The manager had in place a quality monitoring system to identify areas of improvement required within the home. Where improvements had been identified there were actions plans in place which documented the action taken.

Inspection carried out on 27 November 2013

During a routine inspection

People told us that they were respected and were treated with dignity and we saw that this was the case. The home�s environment maximised people�s privacy and dignity because bathing and toilet facilities were provided with lockable doors and all bedrooms were used for single occupancy, unless these were shared by married couples.

The provision of social and recreational activities maintained and promoted people�s wellbeing. In addition, people�s health was maintained and promoted. This was because people were supported to access a range of health care services and their health was monitored and reviewed. People told us that their needs were met and that they were satisfied with how this was done.

People told us that they always had enough to eat and drink. They also told us that they were given a choice from the menu. People�s individual nutritional needs were also catered for.

People were provided with safe equipment to support their comfort, health and safety needs. Records demonstrated that equipment was safe for people to use and that Philia Lodge Rest Home was a safe place to live, work and visit.

Members of staff were trained and supported to safely do their job, which they said they liked and found it to be rewarding.

There were systems in place which enabled people to make their comments, concerns or complaints. People knew who they would speak with if they were unhappy, but said that they had no cause to do so.

Inspection carried out on 17 December 2012

During a routine inspection

Most of the people who lived at the home had dementia and we found that each person's ability to make everyday decisions had been assessed. If a person was unable to give their consent their nearest relative was consulted about decisions affecting their care. This ensured the provider acted in accordance with the person's wishes.

We used the Short Observational Framework for Inspection (SOFI) in the lounge area to help us understand the experience of people who could not talk to us. There was limited interaction or engagement with activities until one person began to play the piano. Most people responded positively although one person became a little agitated. Staff were aware of the person's needs and responded appropriately.

The home was clean and well maintained at the time of our visit and we found that some infection control practices were being improved. Soap and hand gel dispensers were not yet available in all areas and room cleaning checks were not yet in place. The manager had already taken some action to address these issues. although they had not been fully completed at the time of our visit.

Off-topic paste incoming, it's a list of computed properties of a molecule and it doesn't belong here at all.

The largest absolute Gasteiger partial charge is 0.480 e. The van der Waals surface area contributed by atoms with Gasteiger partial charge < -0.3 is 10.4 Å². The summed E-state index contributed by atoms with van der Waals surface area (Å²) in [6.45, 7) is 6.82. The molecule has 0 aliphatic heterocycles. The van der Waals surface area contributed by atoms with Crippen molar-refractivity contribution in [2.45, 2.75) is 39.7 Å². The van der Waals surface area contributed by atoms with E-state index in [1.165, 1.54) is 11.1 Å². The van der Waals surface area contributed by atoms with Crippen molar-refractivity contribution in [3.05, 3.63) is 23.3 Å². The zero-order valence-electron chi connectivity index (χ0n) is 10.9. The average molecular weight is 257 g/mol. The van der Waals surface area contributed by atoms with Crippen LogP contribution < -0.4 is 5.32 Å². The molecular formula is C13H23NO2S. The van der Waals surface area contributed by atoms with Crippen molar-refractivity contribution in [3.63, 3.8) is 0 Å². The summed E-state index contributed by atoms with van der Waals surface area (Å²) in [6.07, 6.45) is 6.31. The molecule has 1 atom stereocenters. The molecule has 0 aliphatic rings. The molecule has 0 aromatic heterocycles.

We found that people were well cared for and there were sufficient numbers of skilled and experienced staff to meet their needs. Records were stored securely, accurate and contained up to date information.

Inspection carried out on 28 August 2012

During an inspection looking at part of the service

We spoke with three people at the home who were positive about the improvements to the conservatory and outdoor area. One person told us they enjoyed using the outside decking area particularly when they had visitors.

People told us that staff were able to support them in the correct way most of the time. One person said that staff were, �Very kind� and knew how to care for them.

Another person who had lived at the home for a number of years said that they were,

� Very happy here,� and told us that staff were very friendly and helpful.

Inspection carried out on 9 February 2012

During an inspection looking at part of the service

People told us they were satisfied with the quality of their care and that staff gave them the support they needed. They also told us they felt safe living at Philia Lodge. One person said, "Staff respond to me when I call for their attention and they have arranged for the Community Nurse to attend to me".

All of the people we spoke with said that they were warm and comfortable and were satisfied with their accommodation.

Inspection carried out on 16 September 2011

During an inspection in response to concerns

We visited Philia Lodge on two separate occasions, September and October 2011, and people told us they were generally satisfied with their care and accommodation and that staff were available when they needed assistance. The majority of people's comments were positive and included: �This is a good home and I like living here�'; �I am getting plenty to eat and the quality of the food is good�.

There were less positive comments made when we visited in September. One person said, �I have not had any hot water for a long time� and another person advised us that they had been offered the wrong medication.